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Leg in a trap

I heard a story from Tara Brach recently at a recovery meeting.

It goes like this: “Imagine you are walking through the woods and you see a small dog. You think the dog is cute and you approach the dog, wanting to pet it. It suddenly snarls and tries to bite you. The dog no longer seems cute and you may feel some fear and anger. As the wind blows, the leaves on the ground are carried away and you see the dog has one of its legs caught in a trap. Now, you feel compassion for the dog. You know it became aggressive because it is in pain and suffering. You go from being angry, to feeling compassion for it.”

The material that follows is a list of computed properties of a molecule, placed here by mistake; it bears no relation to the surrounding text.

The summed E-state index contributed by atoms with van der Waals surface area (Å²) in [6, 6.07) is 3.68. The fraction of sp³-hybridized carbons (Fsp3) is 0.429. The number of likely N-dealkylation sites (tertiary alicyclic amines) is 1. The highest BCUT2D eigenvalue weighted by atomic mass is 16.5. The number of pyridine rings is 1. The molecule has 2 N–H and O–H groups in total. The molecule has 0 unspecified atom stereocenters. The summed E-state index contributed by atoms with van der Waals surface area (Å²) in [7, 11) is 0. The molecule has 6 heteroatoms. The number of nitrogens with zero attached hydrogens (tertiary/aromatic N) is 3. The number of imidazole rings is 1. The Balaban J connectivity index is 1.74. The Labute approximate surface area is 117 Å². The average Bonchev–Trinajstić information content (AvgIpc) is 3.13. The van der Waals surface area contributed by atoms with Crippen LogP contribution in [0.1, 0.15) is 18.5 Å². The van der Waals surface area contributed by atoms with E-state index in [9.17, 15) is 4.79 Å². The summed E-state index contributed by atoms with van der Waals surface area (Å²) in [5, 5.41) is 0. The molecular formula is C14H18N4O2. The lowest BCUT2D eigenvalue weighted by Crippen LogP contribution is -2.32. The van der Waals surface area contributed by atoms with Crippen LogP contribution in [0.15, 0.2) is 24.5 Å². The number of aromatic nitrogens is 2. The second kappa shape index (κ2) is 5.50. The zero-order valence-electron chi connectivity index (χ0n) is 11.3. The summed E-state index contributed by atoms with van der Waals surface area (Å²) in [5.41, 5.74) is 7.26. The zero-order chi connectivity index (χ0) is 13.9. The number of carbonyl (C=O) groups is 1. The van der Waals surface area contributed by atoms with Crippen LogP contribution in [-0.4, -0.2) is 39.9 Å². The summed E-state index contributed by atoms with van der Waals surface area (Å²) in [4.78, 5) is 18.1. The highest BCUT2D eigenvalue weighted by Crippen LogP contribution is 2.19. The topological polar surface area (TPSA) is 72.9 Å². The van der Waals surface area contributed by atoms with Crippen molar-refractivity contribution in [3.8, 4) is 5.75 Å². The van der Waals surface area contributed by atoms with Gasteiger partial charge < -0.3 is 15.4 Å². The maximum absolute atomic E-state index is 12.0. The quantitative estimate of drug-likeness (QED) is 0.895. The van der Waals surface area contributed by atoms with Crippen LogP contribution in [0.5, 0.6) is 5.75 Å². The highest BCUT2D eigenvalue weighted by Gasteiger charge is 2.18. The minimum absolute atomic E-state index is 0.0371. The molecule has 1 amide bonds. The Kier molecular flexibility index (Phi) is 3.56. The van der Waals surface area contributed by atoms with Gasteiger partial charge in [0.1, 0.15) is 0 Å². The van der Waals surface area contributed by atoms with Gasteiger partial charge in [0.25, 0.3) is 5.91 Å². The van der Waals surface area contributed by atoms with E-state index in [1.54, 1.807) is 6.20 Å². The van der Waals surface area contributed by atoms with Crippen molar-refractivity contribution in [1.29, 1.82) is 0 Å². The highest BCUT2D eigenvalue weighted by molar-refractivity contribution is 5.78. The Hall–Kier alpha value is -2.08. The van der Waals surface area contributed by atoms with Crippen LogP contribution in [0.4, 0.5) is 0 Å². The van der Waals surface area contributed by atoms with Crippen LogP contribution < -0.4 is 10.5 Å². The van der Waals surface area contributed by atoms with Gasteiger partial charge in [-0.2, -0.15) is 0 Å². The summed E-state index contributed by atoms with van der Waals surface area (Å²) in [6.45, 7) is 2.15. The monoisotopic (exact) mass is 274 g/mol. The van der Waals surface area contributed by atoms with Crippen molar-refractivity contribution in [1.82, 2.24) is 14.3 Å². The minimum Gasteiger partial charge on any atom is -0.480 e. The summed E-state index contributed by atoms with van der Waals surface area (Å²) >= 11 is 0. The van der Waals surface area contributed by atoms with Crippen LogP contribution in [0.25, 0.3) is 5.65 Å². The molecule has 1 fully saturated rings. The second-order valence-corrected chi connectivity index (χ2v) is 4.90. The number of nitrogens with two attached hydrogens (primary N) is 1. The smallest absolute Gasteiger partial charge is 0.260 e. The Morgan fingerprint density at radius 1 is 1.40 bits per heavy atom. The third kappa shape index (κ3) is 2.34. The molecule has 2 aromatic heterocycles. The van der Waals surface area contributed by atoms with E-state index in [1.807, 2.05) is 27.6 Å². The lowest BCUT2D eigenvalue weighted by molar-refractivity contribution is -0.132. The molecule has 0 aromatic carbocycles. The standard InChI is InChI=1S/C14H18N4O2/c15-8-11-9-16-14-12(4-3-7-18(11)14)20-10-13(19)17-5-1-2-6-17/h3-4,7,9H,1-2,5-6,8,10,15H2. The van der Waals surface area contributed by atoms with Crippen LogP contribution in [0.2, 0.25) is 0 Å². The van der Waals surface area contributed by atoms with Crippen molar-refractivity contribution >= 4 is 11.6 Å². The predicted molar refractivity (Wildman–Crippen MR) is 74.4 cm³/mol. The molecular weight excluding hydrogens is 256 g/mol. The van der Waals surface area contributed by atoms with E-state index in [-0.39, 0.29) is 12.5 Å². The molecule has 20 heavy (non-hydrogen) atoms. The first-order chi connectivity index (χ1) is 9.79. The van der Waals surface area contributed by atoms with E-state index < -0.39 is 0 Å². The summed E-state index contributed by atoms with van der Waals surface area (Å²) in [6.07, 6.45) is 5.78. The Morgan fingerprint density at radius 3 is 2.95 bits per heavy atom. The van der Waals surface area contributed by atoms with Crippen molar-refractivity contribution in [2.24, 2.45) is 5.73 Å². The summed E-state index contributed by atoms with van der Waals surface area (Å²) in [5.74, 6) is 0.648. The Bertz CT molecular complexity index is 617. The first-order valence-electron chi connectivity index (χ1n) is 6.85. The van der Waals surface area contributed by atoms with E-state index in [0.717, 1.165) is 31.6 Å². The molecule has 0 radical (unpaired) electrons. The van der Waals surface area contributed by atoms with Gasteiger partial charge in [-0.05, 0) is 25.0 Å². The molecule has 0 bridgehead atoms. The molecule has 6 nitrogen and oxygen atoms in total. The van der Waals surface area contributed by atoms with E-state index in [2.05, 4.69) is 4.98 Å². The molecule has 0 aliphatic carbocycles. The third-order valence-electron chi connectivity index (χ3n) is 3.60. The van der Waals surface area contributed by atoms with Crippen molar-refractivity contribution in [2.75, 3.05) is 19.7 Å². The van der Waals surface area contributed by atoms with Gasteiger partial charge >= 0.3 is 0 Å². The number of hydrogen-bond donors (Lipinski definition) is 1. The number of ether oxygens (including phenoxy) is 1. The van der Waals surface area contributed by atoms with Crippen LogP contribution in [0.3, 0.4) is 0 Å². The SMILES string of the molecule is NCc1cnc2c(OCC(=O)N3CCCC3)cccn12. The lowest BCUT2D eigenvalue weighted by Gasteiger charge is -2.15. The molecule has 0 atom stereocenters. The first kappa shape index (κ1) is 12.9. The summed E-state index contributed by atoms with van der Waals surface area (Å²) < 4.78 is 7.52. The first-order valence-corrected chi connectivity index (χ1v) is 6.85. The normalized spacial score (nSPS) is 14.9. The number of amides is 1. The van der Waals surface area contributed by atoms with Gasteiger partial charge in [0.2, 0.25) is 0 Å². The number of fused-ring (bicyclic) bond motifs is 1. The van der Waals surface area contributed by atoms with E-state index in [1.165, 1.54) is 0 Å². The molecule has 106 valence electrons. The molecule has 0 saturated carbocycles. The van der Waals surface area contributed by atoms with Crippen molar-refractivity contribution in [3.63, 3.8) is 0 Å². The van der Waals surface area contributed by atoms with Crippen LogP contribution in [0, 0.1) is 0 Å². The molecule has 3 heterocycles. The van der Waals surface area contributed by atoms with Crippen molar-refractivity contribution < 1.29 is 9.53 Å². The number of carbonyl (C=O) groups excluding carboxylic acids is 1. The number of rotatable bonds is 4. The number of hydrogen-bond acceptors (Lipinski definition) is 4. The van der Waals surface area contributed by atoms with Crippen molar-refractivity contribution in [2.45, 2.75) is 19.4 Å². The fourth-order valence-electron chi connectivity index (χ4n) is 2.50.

This has stuck in my mind. To me, when we meet someone that is unpleasant (that word may be an understatement), if we think about it like they have a leg stuck in a trap, we can cultivate empathy for them. In a recovery context, we could say that the “trap” is the substance they are addicted to. In the emotional context, it could be unhealed trauma, or emotional pain they have suffered. They protect themselves by lashing out.

Everyone has their leg in a trap to some extent, we lash out at others because of our past pain. We haven’t done the work to heal from whatever it is, and it feels good to unleash the hurt.

The next time you come across a person with their leg in a trap, I hope you see them through the lens of this metaphor. Have empathy and compassion. They may have spent so much time in the trap, they don’t even realize it's still on their leg.

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